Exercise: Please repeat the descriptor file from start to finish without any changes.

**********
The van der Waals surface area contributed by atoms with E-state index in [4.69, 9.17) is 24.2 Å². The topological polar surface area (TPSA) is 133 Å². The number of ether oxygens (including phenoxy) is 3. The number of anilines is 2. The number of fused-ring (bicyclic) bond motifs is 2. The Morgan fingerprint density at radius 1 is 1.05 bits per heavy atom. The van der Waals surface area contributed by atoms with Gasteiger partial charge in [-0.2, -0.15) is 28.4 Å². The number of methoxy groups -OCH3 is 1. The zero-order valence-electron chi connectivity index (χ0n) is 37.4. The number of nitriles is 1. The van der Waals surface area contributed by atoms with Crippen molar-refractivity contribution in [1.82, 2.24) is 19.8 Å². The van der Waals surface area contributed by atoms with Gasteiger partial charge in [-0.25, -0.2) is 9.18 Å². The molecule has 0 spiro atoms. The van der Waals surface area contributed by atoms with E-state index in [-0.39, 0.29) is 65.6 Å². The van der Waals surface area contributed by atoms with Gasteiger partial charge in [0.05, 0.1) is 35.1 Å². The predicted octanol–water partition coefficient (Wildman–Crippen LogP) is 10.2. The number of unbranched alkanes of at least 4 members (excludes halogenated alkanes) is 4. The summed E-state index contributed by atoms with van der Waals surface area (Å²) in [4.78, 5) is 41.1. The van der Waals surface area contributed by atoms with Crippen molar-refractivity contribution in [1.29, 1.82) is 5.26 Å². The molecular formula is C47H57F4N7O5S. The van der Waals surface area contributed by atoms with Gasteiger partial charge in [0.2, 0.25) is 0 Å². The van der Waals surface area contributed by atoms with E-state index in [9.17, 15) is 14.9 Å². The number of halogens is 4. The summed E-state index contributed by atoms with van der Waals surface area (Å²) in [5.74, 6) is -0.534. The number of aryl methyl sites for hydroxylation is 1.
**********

The van der Waals surface area contributed by atoms with E-state index in [4.69, 9.17) is 24.2 Å². The topological polar surface area (TPSA) is 133 Å². The number of ether oxygens (including phenoxy) is 3. The number of anilines is 2. The number of fused-ring (bicyclic) bond motifs is 2. The Morgan fingerprint density at radius 1 is 1.05 bits per heavy atom. The van der Waals surface area contributed by atoms with Gasteiger partial charge in [-0.2, -0.15) is 28.4 Å². The number of methoxy groups -OCH3 is 1. The zero-order valence-electron chi connectivity index (χ0n) is 37.4. The number of nitriles is 1. The van der Waals surface area contributed by atoms with Crippen molar-refractivity contribution in [1.82, 2.24) is 19.8 Å². The van der Waals surface area contributed by atoms with Gasteiger partial charge in [-0.25, -0.2) is 9.18 Å². The molecule has 0 spiro atoms. The van der Waals surface area contributed by atoms with E-state index in [-0.39, 0.29) is 65.6 Å². The van der Waals surface area contributed by atoms with Gasteiger partial charge in [0.05, 0.1) is 35.1 Å². The predicted octanol–water partition coefficient (Wildman–Crippen LogP) is 10.2. The number of unbranched alkanes of at least 4 members (excludes halogenated alkanes) is 4. The summed E-state index contributed by atoms with van der Waals surface area (Å²) in [4.78, 5) is 41.1. The van der Waals surface area contributed by atoms with Crippen molar-refractivity contribution in [1.29, 1.82) is 5.26 Å². The molecular formula is C47H57F4N7O5S. The van der Waals surface area contributed by atoms with Gasteiger partial charge in [0.2, 0.25) is 0 Å². The van der Waals surface area contributed by atoms with E-state index in [9.17, 15) is 14.9 Å². The number of halogens is 4. The summed E-state index contributed by atoms with van der Waals surface area (Å²) in [5.74, 6) is -0.534. The number of aryl methyl sites for hydroxylation is 1.